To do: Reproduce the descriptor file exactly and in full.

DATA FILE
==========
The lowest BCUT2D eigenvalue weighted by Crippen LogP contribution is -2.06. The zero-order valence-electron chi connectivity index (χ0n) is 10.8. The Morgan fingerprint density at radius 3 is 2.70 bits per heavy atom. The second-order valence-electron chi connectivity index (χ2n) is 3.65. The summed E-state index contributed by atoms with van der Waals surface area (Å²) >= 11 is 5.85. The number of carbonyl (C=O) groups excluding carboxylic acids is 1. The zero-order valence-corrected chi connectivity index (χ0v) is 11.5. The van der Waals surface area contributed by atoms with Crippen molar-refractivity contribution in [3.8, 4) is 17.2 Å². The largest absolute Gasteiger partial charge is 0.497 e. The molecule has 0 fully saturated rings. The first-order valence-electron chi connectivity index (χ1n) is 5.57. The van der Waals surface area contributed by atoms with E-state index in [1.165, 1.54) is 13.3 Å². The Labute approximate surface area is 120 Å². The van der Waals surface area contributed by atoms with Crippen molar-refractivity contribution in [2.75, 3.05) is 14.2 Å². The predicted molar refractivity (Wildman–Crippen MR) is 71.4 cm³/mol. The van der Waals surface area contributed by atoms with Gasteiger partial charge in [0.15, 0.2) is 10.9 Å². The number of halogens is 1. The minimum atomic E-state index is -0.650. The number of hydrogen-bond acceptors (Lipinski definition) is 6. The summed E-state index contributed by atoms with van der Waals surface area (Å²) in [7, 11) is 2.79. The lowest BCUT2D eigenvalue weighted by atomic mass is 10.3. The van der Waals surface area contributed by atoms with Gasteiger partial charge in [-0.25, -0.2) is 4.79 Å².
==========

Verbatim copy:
The lowest BCUT2D eigenvalue weighted by Crippen LogP contribution is -2.06. The zero-order valence-electron chi connectivity index (χ0n) is 10.8. The Morgan fingerprint density at radius 3 is 2.70 bits per heavy atom. The second-order valence-electron chi connectivity index (χ2n) is 3.65. The summed E-state index contributed by atoms with van der Waals surface area (Å²) >= 11 is 5.85. The number of carbonyl (C=O) groups excluding carboxylic acids is 1. The zero-order valence-corrected chi connectivity index (χ0v) is 11.5. The van der Waals surface area contributed by atoms with Crippen molar-refractivity contribution in [3.8, 4) is 17.2 Å². The largest absolute Gasteiger partial charge is 0.497 e. The molecule has 0 fully saturated rings. The first-order valence-electron chi connectivity index (χ1n) is 5.57. The van der Waals surface area contributed by atoms with E-state index in [1.165, 1.54) is 13.3 Å². The Labute approximate surface area is 120 Å². The van der Waals surface area contributed by atoms with Crippen molar-refractivity contribution in [2.75, 3.05) is 14.2 Å². The predicted molar refractivity (Wildman–Crippen MR) is 71.4 cm³/mol. The van der Waals surface area contributed by atoms with Gasteiger partial charge in [0.15, 0.2) is 10.9 Å². The number of halogens is 1. The minimum atomic E-state index is -0.650. The number of hydrogen-bond acceptors (Lipinski definition) is 6. The summed E-state index contributed by atoms with van der Waals surface area (Å²) in [7, 11) is 2.79. The lowest BCUT2D eigenvalue weighted by atomic mass is 10.3. The van der Waals surface area contributed by atoms with Gasteiger partial charge in [-0.25, -0.2) is 4.79 Å².